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Liberty! Patriotism! Grown-up Sex!

Liberty! Patriotism! Grown-up Sex!

Listen to this 'Talk of the Nation' topic

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  • <iframe src="https://www.npr.org/player/embed/89654899/89655635" width="100%" height="290" frameborder="0" scrolling="no" title="NPR embedded audio player">

A seriously great piece of history, made into a seriously great piece of art. Source: Andrew H. Walker/Getty Images hide caption

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Source: Andrew H. Walker/Getty Images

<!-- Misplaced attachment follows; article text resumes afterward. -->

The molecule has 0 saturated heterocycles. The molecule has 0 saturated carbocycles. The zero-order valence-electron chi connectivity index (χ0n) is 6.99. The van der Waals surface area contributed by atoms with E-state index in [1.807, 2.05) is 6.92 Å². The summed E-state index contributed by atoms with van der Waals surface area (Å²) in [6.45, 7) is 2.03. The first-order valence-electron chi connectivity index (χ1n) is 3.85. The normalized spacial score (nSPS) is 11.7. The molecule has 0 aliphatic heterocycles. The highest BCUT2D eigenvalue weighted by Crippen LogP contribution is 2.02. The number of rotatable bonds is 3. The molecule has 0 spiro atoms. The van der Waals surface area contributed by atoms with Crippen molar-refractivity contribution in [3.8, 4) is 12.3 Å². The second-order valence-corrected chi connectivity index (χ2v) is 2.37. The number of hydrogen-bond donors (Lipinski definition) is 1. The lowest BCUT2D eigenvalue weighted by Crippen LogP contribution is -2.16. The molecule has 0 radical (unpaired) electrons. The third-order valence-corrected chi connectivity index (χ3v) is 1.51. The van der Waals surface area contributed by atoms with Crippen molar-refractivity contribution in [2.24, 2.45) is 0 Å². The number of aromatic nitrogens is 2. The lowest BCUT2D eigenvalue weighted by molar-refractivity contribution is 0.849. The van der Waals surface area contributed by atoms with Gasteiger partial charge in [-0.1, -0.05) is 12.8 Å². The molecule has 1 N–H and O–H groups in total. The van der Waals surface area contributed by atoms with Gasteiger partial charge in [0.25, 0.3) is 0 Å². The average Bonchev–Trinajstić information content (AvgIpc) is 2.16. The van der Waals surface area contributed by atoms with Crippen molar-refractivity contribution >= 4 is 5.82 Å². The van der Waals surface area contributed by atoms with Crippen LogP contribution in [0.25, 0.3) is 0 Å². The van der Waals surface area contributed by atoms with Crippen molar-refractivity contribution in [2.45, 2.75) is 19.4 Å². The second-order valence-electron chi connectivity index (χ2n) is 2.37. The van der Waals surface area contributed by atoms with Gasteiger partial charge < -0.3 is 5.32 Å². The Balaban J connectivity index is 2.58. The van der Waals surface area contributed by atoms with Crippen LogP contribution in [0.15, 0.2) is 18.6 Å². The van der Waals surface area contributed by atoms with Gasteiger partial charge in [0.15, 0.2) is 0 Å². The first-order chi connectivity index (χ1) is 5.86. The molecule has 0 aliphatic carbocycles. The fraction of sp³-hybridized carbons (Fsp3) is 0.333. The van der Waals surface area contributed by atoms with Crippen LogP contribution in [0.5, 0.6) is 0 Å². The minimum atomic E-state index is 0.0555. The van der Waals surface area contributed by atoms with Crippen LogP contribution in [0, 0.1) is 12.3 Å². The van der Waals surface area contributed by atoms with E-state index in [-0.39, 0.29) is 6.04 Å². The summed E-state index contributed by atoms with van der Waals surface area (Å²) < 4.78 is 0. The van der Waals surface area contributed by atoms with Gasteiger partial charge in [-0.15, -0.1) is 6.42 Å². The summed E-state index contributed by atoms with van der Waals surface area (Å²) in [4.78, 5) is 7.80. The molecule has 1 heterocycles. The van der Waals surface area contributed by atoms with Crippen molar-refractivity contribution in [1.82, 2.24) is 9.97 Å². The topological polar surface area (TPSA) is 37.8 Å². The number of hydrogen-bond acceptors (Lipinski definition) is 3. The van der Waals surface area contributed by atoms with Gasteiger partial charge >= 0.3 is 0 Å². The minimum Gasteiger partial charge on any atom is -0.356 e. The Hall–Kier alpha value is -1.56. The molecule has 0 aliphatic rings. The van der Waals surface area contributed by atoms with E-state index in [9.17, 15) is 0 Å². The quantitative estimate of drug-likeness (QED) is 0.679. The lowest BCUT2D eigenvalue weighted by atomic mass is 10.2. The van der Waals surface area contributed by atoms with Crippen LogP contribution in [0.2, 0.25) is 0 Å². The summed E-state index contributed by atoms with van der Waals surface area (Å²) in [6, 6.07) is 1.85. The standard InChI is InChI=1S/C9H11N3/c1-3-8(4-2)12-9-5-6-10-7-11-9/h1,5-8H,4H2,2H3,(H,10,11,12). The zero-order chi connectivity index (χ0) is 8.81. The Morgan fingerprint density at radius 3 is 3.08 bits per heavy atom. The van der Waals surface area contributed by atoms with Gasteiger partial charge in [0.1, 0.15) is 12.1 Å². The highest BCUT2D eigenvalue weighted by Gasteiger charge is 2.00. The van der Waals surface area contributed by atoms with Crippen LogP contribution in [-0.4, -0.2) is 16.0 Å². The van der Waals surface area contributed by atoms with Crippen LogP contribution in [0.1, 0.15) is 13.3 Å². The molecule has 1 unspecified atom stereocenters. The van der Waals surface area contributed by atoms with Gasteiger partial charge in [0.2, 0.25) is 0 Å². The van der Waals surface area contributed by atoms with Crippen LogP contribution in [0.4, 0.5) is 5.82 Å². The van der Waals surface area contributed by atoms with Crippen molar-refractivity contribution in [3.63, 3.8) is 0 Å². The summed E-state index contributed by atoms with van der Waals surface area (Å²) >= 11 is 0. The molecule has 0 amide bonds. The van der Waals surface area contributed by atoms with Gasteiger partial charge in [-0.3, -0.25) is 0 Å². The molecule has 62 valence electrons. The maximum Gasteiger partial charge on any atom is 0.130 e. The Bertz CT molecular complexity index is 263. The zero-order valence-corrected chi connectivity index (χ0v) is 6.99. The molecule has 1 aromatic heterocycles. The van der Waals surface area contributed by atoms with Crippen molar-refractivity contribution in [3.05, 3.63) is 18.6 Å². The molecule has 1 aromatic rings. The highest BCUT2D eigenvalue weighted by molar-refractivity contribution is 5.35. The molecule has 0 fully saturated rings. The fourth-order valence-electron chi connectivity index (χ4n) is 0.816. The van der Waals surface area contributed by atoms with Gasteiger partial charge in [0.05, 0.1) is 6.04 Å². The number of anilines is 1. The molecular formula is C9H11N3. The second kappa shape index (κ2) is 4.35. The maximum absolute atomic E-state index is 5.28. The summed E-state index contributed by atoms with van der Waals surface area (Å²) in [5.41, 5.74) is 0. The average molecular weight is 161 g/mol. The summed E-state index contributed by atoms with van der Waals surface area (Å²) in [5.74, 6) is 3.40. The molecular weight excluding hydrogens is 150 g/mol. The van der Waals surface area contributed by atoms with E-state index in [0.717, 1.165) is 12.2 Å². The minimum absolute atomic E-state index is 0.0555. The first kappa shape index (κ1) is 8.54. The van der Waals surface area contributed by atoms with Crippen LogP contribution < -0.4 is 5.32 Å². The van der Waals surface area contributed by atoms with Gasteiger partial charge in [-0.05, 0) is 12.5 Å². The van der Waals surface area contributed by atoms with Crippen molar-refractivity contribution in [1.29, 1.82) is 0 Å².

Some historical miniseries are like eating your vegetables — I confess, I was afraid that HBO's John Adams would be a beautiful piece of asparagus. If it is, it is smothered in perfect hollandaise sauce. I can't stop talking about it — it's a really intimate version of the birth of the country. Yes, there's a revolution, and a less then genteel tea party — but most of that happens off camera. History is written in the arguments — and the passionate commitment and conversation of Adams, Thomas Jefferson, Benjamin Franklin (a scene-thieving Tom Wilkinson), and the wonderfully patient Abigail Adams. John Adams is one of the only times I've seen a really adult relationship portrayed — Abigail and John are a heartbreakingly beautiful love story, as well as patriots (plus, there's a wonderful love scene — grown up sex, finally, on tv). Paul Giamatti is so good — so virtuously eccentric — I find myself fending off tears at least twice an episode. We're talking to Tom Hooper, the director, today, and boy, do I have a lot of questions. Been watching it? What are yours?

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